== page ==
Regarding perception of self-performance and confidence with rank list decision-making, the majority of respondents felt they were able to effectively convey their strengths and sense of personality (n = 69, 92.0% and n = 65, 85.3% respectively), but were less confident in having the necessary information (n = 45, 60%) or understanding the culture of various programs (n = 59, 78.7%) to create an informed rank list, citing inability to get a true “feel” for the program in the majority of instances (n = 43; 57.3%) (Table 3). When asked their preference for interview delivery, 13.3% preferred an exclusively in-person interview process, with 40.0% preferring an all-virtual experience and 46.7% advocating for a hybrid interview process of in-person and virtual interviews. Travel cost savings were cited as the main benefit of virtual interviews (n = 50, 66.7%), and inability to get a true “feel” for a program was identified as the biggest limitation of the virtual interview season (n = 43, 57.3%) (Table 4).

Table 3 Perception of self-performance and confidence with decision-making
Table 4 Overall perception of virtual interviews

In our unplanned secondary analysis, when comparing participants who responded to our survey before and after Match, there were no significant differences observed in interview format preference (p = 0.89), or overall confidence in decision making to inform a rank list (p = 1.00) (Table 5).

Table 5 Comparisons by pre-Match vs. post-Match respondents

Discussion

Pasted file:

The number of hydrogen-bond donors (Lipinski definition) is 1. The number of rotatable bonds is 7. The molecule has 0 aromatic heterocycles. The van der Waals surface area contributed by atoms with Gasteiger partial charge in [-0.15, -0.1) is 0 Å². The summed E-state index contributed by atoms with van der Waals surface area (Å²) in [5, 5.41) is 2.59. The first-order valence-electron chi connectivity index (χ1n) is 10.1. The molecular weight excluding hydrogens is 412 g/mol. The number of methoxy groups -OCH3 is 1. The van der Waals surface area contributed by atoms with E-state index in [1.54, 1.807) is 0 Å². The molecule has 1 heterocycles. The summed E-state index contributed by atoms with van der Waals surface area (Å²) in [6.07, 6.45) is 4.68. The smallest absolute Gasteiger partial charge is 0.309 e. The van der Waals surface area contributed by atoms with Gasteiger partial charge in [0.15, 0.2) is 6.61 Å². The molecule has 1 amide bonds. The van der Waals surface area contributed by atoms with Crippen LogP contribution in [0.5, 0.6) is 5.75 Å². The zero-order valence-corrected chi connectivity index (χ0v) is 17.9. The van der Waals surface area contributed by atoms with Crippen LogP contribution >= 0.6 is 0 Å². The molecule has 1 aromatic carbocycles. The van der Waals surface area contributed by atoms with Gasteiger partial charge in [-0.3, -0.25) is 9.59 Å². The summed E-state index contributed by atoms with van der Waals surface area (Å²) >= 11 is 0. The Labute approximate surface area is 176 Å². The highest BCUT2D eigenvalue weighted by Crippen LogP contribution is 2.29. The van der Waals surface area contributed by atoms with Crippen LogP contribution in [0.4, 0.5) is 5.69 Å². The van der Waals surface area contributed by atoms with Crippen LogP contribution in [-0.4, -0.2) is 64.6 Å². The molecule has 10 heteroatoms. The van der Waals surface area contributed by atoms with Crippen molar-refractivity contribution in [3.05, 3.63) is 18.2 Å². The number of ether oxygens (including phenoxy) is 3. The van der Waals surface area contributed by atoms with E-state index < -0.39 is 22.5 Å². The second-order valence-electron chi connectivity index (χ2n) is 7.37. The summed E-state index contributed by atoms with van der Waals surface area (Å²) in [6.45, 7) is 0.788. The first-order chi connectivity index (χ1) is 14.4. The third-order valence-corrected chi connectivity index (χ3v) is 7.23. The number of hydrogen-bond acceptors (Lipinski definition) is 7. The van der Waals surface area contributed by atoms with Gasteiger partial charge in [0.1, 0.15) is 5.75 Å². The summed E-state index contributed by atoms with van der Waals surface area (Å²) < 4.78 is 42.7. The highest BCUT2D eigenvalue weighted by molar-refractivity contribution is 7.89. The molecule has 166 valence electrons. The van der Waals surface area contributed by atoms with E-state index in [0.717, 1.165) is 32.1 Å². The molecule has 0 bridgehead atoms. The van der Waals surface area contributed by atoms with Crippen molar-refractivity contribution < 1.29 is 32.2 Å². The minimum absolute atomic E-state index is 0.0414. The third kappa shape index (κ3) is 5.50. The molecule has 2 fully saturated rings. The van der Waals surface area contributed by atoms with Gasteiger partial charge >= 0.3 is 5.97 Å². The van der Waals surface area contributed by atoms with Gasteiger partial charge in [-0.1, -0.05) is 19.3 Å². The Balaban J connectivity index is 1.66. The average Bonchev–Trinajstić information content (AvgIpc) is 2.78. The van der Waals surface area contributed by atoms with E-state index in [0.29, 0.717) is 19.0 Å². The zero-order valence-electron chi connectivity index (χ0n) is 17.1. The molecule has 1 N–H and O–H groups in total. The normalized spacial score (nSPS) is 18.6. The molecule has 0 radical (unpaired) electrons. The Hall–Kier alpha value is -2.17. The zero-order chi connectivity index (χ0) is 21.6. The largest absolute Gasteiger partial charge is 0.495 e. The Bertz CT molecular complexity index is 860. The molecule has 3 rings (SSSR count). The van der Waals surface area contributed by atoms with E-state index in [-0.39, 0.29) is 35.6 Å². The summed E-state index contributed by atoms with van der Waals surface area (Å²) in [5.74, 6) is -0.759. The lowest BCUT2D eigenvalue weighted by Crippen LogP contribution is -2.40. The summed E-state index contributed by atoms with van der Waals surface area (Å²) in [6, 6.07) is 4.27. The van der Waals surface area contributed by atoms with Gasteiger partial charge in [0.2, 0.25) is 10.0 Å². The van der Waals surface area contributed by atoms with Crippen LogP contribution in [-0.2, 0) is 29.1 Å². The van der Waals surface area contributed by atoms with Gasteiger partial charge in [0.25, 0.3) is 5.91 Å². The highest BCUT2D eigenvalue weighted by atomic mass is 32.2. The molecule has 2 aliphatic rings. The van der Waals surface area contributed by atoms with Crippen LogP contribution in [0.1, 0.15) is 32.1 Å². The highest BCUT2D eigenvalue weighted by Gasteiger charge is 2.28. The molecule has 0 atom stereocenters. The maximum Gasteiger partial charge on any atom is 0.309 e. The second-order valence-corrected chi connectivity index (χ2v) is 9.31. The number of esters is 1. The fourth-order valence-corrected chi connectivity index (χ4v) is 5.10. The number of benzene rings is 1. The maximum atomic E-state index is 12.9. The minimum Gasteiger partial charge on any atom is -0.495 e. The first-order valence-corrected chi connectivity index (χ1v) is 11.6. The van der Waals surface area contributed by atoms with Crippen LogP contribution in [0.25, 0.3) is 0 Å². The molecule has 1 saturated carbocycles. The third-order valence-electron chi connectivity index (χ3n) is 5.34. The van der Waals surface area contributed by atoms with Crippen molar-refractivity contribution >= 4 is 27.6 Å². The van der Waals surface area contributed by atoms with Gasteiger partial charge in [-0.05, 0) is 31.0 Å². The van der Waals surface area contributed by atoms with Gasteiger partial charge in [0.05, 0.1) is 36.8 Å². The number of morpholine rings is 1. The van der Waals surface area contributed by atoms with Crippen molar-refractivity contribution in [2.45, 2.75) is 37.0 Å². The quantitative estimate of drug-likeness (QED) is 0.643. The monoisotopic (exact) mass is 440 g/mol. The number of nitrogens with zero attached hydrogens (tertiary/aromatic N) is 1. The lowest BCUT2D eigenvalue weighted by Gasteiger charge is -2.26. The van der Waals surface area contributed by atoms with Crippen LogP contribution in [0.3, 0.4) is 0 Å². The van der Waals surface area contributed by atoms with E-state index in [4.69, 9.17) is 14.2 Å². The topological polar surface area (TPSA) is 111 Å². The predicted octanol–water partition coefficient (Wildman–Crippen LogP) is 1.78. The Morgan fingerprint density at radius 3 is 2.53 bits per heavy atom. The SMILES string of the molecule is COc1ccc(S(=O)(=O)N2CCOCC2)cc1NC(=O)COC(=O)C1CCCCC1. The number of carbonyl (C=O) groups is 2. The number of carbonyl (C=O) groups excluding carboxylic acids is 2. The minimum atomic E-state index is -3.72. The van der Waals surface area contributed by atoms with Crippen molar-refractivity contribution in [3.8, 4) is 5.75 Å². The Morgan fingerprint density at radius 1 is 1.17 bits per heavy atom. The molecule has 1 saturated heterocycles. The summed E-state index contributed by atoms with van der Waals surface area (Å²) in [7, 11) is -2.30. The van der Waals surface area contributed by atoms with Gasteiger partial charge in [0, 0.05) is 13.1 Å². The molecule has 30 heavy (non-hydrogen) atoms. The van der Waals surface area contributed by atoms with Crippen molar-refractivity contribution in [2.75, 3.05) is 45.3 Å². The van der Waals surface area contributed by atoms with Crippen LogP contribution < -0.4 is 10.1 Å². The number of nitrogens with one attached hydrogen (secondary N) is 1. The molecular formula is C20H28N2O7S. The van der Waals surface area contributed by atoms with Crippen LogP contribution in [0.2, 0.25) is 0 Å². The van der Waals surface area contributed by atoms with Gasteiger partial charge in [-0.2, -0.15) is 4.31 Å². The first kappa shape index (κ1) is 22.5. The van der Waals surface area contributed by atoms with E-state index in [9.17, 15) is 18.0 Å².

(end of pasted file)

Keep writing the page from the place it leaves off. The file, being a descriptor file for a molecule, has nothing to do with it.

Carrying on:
In our study of fourth-year OB/GYN residents in the United States applying into subspecialty fellowships via a virtual interview process during the COVID-19 pandemic in 2020, we found that although candidates applied to about as many programs as they anticipated they would have for in-person interviews, participants were more likely to interview at more programs due to minimal additional cost in the virtual format as well as perceived difficulty in matching during an unprecedented year. Respondents identified program interview components including a pre-recorded video of the program and Q&A with current fellows as very helpful to the process, whereas events such as the virtual “happy hour” and social media presence of the program were surprisingly less helpful. Additionally, despite interviewing at more programs, respondents reported feeling less confident in their decision-making when creating a rank list compared with perceived confidence had the interview season been conducted in person. Inability to get a true “feel” for each program was cited as the biggest limitation of the virtual interview process, with programs blending into each other and losing individuality on a virtual platform, while cost savings, convenience and minimizing burden of clinical coverage were identified as potential advantages. Importantly, a common theme among free response answers was the increased access to interviews, especially for applicants from smaller programs who would have had more difficulty arranging for clinical coverage given that less time overall was needed for interviews. Virtual interviews may therefore offer increased accessibility and equity as compared to in-person interviews. Nevertheless, more respondents would rather repeat an entirely virtual than in-person interview experience, although most would advocate for a hybrid process of virtual and in-person interactions, which may combine the advantages of virtual interviews without missing out on irreplaceable aspects of in-person interviews.